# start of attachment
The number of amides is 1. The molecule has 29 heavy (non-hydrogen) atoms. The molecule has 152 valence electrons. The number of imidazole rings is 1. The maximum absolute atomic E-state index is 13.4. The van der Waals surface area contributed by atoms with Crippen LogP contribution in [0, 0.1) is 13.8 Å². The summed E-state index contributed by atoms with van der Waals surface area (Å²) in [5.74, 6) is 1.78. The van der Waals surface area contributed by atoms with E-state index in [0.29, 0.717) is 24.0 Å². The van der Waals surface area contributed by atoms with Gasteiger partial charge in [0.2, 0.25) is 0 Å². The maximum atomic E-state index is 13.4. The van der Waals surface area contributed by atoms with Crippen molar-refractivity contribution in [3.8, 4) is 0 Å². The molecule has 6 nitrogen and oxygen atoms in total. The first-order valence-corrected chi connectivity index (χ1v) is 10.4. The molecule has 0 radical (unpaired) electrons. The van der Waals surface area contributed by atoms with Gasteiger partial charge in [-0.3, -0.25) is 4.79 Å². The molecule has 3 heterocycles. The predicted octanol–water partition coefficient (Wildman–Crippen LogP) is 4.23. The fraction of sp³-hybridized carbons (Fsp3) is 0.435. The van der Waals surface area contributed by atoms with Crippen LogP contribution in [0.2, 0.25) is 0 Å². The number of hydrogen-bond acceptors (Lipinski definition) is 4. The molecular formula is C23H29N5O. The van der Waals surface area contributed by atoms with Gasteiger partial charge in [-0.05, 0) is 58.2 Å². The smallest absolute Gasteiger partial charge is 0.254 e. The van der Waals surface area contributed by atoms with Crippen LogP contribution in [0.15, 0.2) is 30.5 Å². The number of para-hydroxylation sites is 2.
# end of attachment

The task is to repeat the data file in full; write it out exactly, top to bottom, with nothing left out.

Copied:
The number of amides is 1. The molecule has 29 heavy (non-hydrogen) atoms. The molecule has 152 valence electrons. The number of imidazole rings is 1. The maximum absolute atomic E-state index is 13.4. The van der Waals surface area contributed by atoms with Crippen LogP contribution in [0, 0.1) is 13.8 Å². The summed E-state index contributed by atoms with van der Waals surface area (Å²) in [5.74, 6) is 1.78. The van der Waals surface area contributed by atoms with E-state index in [0.29, 0.717) is 24.0 Å². The van der Waals surface area contributed by atoms with Gasteiger partial charge in [0.2, 0.25) is 0 Å². The maximum atomic E-state index is 13.4. The van der Waals surface area contributed by atoms with Crippen molar-refractivity contribution in [3.8, 4) is 0 Å². The molecule has 6 nitrogen and oxygen atoms in total. The first-order valence-corrected chi connectivity index (χ1v) is 10.4. The molecule has 0 radical (unpaired) electrons. The van der Waals surface area contributed by atoms with Gasteiger partial charge in [-0.3, -0.25) is 4.79 Å². The molecule has 3 heterocycles. The predicted octanol–water partition coefficient (Wildman–Crippen LogP) is 4.23. The fraction of sp³-hybridized carbons (Fsp3) is 0.435. The van der Waals surface area contributed by atoms with Crippen LogP contribution in [0.2, 0.25) is 0 Å². The number of hydrogen-bond acceptors (Lipinski definition) is 4. The molecular formula is C23H29N5O. The van der Waals surface area contributed by atoms with Gasteiger partial charge in [-0.05, 0) is 58.2 Å². The smallest absolute Gasteiger partial charge is 0.254 e. The van der Waals surface area contributed by atoms with Crippen LogP contribution in [0.15, 0.2) is 30.5 Å². The number of para-hydroxylation sites is 2.